Only a very small minority will be able to take advantage of the bill’s positive aspects.
As a matter of fact, during the discussions that have taken place at second reading, the sponsor of the bill has been unable to provide us with information about the number of people who might be affected by this measure.
There is therefore some research that should be conducted on this point. In addition, we think it is fair to wonder whether the government’s real objective here is not the renunciation of Canadian citizenship much more than it is the recognition of military service.
The delays in obtaining citizenship also deserve particular attention.
Right now, nearly 300,000 permanent residents are waiting to be granted Canadian citizenship. Consequently, despite the good will of the bill’s sponsor, the reality is that departmental cutbacks have significantly reduced the pace at which files are handled at all levels.
The handful of permanent residents who, according to the current version, will be able to take advantage of the proposed measure will not be much further ahead because of the huge backlog of applications.
In addition, I am wondering about the way in which the government has prioritized its action. The minister announced cuts of $80.3 million in the last budget, he is shutting down visa application centres and scaling down client services at CIC.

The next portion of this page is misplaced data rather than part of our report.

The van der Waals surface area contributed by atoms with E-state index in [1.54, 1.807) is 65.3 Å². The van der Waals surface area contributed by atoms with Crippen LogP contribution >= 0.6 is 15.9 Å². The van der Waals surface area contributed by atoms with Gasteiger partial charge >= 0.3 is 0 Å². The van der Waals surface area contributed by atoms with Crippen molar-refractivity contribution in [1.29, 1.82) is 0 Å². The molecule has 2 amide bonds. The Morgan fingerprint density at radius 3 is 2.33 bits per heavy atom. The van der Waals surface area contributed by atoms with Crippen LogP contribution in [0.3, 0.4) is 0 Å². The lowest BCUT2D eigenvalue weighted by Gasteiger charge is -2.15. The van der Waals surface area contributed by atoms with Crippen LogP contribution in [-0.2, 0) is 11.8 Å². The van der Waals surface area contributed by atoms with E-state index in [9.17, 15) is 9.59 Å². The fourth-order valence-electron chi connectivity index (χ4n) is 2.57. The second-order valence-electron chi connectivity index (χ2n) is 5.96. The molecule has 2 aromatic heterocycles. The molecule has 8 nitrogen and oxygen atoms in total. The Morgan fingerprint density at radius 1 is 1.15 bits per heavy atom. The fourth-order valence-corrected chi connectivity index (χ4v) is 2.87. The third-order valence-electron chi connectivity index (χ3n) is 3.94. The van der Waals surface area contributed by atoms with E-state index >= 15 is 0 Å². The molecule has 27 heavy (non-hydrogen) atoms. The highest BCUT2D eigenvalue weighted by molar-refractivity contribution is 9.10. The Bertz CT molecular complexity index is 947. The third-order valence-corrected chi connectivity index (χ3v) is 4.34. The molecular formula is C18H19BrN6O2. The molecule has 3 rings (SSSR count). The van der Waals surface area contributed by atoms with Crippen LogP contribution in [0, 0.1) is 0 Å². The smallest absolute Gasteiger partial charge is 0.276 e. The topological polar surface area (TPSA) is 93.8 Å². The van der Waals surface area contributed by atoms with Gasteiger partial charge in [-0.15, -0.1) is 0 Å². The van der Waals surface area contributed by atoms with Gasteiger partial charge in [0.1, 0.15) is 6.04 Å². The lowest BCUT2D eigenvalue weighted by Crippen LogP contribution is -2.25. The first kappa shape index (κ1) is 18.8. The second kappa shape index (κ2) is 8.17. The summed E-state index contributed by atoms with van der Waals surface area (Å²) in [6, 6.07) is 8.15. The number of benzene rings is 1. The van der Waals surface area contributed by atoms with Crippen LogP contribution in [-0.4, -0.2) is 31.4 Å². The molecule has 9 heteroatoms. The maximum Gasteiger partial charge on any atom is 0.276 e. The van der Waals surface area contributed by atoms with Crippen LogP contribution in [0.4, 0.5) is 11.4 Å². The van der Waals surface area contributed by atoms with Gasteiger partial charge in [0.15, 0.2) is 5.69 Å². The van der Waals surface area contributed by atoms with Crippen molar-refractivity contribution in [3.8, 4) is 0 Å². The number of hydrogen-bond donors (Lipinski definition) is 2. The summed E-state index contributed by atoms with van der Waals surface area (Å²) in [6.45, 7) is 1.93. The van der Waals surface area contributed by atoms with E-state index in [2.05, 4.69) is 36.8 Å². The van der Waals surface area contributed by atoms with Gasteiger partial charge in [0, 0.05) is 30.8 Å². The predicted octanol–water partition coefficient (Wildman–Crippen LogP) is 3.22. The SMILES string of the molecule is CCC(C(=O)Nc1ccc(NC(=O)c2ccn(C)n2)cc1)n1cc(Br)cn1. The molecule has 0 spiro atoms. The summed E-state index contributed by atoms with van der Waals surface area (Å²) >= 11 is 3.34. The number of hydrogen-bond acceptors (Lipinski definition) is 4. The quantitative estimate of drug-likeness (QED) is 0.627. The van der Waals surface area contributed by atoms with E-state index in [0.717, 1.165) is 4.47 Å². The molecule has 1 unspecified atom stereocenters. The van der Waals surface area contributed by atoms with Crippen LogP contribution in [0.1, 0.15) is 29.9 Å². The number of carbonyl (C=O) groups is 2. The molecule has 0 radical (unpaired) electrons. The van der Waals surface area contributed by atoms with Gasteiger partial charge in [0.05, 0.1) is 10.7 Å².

Delays in all immigration programs are escalating all the time. People are having trouble reaching staff members, and thousands of applicants are paying for the minister’s mistakes.
There is therefore a dichotomy between the bill introduced by the member and the decisions being made by the current government. As the system is being gutted, my colleague is proposing to accelerate processing of citizenship applications for permanent residents who might be able to serve in the Canadian Forces.
That being said, I agree with the bill’s principle and direction, and I think it necessary to support the bill at second reading, so that it can be reviewed in depth in committee. However, several elements that will make the bill acceptable in both its content and its implementation will have to be included.
The notions of “act of war” and “legal resident” should be defined in the bill in order to limit the potential for judicial interpretation. The process surrounding the renunciation of citizenship must also be considered. We will have to debate this part of the bill and flesh it out. It would be completely shameful for the government to create two classes of citizens without any debate or real consultation.
We must also consider the scope of the bill and potentially broaden it. It would be short-sighted to make legislative amendments that affect so few individuals.
In closing, I believe that we must consider Bill C-425. However, it seems clear to me that we must work together to limit its potential for abuse and optimize its application. This will allow us to come back to the House with a document that meets its original objectives.